The debut record from singer Amy McConnell and trumpeter William Sperandei, with producer Feisal Patel, is a stylish romp through 20th century music originating from a range of genres and eras. The title, Stealing Genius, is a reference to Oscar Wilde’s quip “talent borrows; genius steals.” But since covering other songwriters’ work is standard practice in the world of jazz, the quip could be reworked as “talent borrows; jazz artists assume ownership.” In this case, the victims of the thefts are varied and sometimes unexpected such as Elvis Presley (Suspicious Minds), Led Zeppelin (Thank You) and James Bond (From Russia With Love).

McConnell’s background in theatre shows in her vocal phrasing and approach — she has a big sound and emotions are expressed in broad strokes that play to the back of the house. Her accent is beautiful and convincing on the few French offerings including, of course, Piaf’s La Vie en Rose. Sperandei’s nice, bright sound blends well with McConnell’s and his soloing is confident and concise. Singer/stride pianist Michael Kaeshammer’s guest turn on the Ink Spots’ I Don’t Want to Set the World on Fire is inspired. But the real genius is in having Larnell Lewis and Rob Piltch play drums and guitar on this record. Lewis’ exuberant precision and Piltch’s subtle musicality elevate many of the songs from stylish to artful.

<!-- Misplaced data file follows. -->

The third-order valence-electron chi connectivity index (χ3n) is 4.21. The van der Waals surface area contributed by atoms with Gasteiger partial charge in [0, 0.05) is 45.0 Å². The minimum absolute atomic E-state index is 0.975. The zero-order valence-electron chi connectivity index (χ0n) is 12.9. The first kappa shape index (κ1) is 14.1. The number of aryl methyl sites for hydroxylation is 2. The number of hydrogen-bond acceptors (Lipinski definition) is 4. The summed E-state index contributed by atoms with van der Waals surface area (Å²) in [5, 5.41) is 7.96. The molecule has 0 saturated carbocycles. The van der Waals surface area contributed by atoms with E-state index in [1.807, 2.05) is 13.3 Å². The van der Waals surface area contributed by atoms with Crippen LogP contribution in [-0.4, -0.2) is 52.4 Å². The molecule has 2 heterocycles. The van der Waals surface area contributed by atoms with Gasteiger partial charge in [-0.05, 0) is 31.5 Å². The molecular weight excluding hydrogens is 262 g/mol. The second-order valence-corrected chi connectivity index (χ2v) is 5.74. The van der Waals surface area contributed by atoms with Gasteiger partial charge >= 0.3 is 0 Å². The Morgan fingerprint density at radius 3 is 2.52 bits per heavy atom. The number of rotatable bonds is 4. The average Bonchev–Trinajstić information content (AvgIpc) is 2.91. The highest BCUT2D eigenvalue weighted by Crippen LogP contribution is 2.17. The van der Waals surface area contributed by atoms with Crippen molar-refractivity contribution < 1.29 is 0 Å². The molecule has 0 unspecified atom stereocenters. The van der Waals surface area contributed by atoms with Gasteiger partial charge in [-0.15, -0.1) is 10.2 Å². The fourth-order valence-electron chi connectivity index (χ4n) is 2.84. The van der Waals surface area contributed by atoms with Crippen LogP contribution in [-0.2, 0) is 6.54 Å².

02 SpeakeasyThe Speakeasy Quartet –
Vintage Style Hot Jazz, Swing and Pop
Speakeasy Quartet
Independent WJS004

Hugh Leal may not be well known in Toronto but he has been a significant force for jazz in the Windsor area since the late 70s. He has been a real catalyst for the music as a guitarist/promoter/record producer; between 1983 and 2000 his Parkwood Records label recorded such veteran musicians as Doc Cheatham, J.C. Heard, Art Hodes, Franz Jackson and Sammy Price.